Since Company A updated its hedge documentation to reflect that it is now hedging overnight SOFR in arrears payments, the forecasted transaction would still be expected to occur despite the changes in the contractual terms of Debt ABC and the inability to apply ASC 848-50-25-2 (assuming Company A can demonstrate Debt ABC will remain outstanding). Therefore, Company A would reclassify amounts previously accumulated in OCI into earnings as the forecasted transactions (overnight SOFR in arrears payments) occur.
EXAMPLE REF 3-9
Dedesignated cash flow hedge of a forecasted transaction with amounts in AOCI where the hedged item is modified due to changes both related and unrelated to reference rate reform after the hedge was dedesignated
On January 1, 20X1, Company A issues a five-year floating rate debt instrument (Debt ABC) that pays quarterly interest based on USD LIBOR with no additional spread. Company A wants to hedge the variability in interest payments of Debt ABC due to the contractually specified USD LIBOR rate. Company A enters into a fixed-to-float interest rate swap with a maturity of five years where Company A will receive USD LIBOR and pay a fixed rate of 3%. The interest rate swap also pays quarterly interest. Company A has designated this swap as a hedging instrument to hedge the variability of the forecasted interest payments due to changes in the contractually specified rate, which is LIBOR. Company A states within its hedge documentation that it is hedging LIBOR-based payments to be made quarterly on Debt ABC or any debt replacing Debt ABC if refinanced. Company A elects to apply the guidance in ASC 848-50-25-2 permitting it to continue to assert that Company A would make LIBOR-based interest payments on Debt ABC or any debt replacing Debt ABC. On January 1, 20X2, Company A voluntarily dedesignates the hedge relationship and terminates the interest rate swap; however, Debt ABC is not modified. Because Company A elects to apply the guidance in ASC 848-50-25-2, Company A assumes that hedged forecasted transactions are still expected to occur. As a result, amounts accumulated in OCI will continue to be reclassified into earnings as the forecasted transactions occur.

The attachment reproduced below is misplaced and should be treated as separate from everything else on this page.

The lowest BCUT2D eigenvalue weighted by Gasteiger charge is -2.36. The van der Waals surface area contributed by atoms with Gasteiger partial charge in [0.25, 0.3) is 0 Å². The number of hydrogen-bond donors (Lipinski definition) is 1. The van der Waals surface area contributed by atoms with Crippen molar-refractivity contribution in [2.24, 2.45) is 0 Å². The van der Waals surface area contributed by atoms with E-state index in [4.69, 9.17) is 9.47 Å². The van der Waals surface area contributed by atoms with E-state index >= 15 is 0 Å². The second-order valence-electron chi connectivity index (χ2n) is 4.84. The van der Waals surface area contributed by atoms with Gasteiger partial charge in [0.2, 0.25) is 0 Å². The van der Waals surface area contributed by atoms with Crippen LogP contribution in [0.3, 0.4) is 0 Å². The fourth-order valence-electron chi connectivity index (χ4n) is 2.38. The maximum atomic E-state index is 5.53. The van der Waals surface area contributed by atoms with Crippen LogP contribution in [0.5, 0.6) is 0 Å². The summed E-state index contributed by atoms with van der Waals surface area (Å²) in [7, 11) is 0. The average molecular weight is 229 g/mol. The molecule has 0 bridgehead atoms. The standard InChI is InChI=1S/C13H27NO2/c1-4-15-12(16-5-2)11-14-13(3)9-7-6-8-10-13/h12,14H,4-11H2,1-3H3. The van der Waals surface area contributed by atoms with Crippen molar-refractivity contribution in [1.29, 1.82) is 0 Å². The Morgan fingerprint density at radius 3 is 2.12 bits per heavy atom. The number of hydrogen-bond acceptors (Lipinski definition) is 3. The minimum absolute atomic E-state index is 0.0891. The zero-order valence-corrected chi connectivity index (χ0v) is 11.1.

On January 1, 20X3, Company A negotiates with Debt ABC’s counterparty to amend the terms of Debt ABC. The modification to the terms of the debt includes replacing quarterly USD LIBOR-based interest payments with monthly payments based on overnight SOFR in arrears and extending the maturity of the debt by one year (i.e., maturing on January 1, 20X7 instead of January 1, 20X6).
Given the modification of Debt ABC occurred subsequent to the hedge relationship being dedesignated, is Company A eligible to use the expedients in ASC 848 to amend the hedge documentation to avoid needing to immediately reclassify amounts in AOCI into earnings?
Analysis
We believe Company A is eligible to utilize the optional expedients in ASC 848 to update its hedge documentation so that it would not immediately need to reclassify amounts in AOCI into earnings.
Once Debt ABC’s terms are modified from LIBOR-based interest payments to SOFR-based interest payments, Company A would no longer be eligible to apply the guidance in ASC 848-50-25-2 and assume that LIBOR-based interest payments will continue. While not explicitly addressed in ASC 848, we believe certain provisions within ASC 848 can be applied to dedesignated hedge relationships. Although the hedging relationship may have been dedesignated, the hedge documentation still impacts the accounting of Company A as the documented hedged item governs how and when amounts in AOCI should be reclassified to current earnings. In addition, ASC 815 requires that amounts in AOCI be evaluated to determine if they should be reclassified to earnings because the forecasted transaction is probable of not occurring, even for dedesignated hedges.